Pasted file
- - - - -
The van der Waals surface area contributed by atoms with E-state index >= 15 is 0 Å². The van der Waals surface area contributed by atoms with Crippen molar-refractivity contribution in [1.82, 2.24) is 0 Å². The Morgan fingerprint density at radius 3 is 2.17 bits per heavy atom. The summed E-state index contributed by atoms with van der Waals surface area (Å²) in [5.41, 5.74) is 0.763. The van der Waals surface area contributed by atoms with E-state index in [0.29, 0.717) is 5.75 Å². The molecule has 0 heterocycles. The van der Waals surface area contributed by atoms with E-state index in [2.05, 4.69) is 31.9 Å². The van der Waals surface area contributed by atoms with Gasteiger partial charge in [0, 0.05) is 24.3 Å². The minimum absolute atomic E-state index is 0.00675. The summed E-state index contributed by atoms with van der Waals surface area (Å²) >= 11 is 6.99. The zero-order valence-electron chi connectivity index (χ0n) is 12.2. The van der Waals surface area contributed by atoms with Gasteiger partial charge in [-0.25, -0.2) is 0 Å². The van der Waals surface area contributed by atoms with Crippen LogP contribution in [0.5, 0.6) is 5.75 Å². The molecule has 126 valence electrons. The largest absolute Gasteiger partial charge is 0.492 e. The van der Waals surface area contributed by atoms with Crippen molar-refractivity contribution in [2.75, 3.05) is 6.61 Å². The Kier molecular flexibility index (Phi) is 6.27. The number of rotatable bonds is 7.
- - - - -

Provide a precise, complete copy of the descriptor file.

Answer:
The van der Waals surface area contributed by atoms with E-state index >= 15 is 0 Å². The van der Waals surface area contributed by atoms with Crippen molar-refractivity contribution in [1.82, 2.24) is 0 Å². The Morgan fingerprint density at radius 3 is 2.17 bits per heavy atom. The summed E-state index contributed by atoms with van der Waals surface area (Å²) in [5.41, 5.74) is 0.763. The van der Waals surface area contributed by atoms with E-state index in [0.29, 0.717) is 5.75 Å². The molecule has 0 heterocycles. The van der Waals surface area contributed by atoms with E-state index in [2.05, 4.69) is 31.9 Å². The van der Waals surface area contributed by atoms with Gasteiger partial charge in [0, 0.05) is 24.3 Å². The minimum absolute atomic E-state index is 0.00675. The summed E-state index contributed by atoms with van der Waals surface area (Å²) >= 11 is 6.99. The zero-order valence-electron chi connectivity index (χ0n) is 12.2. The van der Waals surface area contributed by atoms with Gasteiger partial charge in [-0.25, -0.2) is 0 Å². The van der Waals surface area contributed by atoms with Crippen LogP contribution in [0.5, 0.6) is 5.75 Å². The molecule has 126 valence electrons. The largest absolute Gasteiger partial charge is 0.492 e. The van der Waals surface area contributed by atoms with Crippen molar-refractivity contribution in [2.75, 3.05) is 6.61 Å². The Kier molecular flexibility index (Phi) is 6.27. The number of rotatable bonds is 7.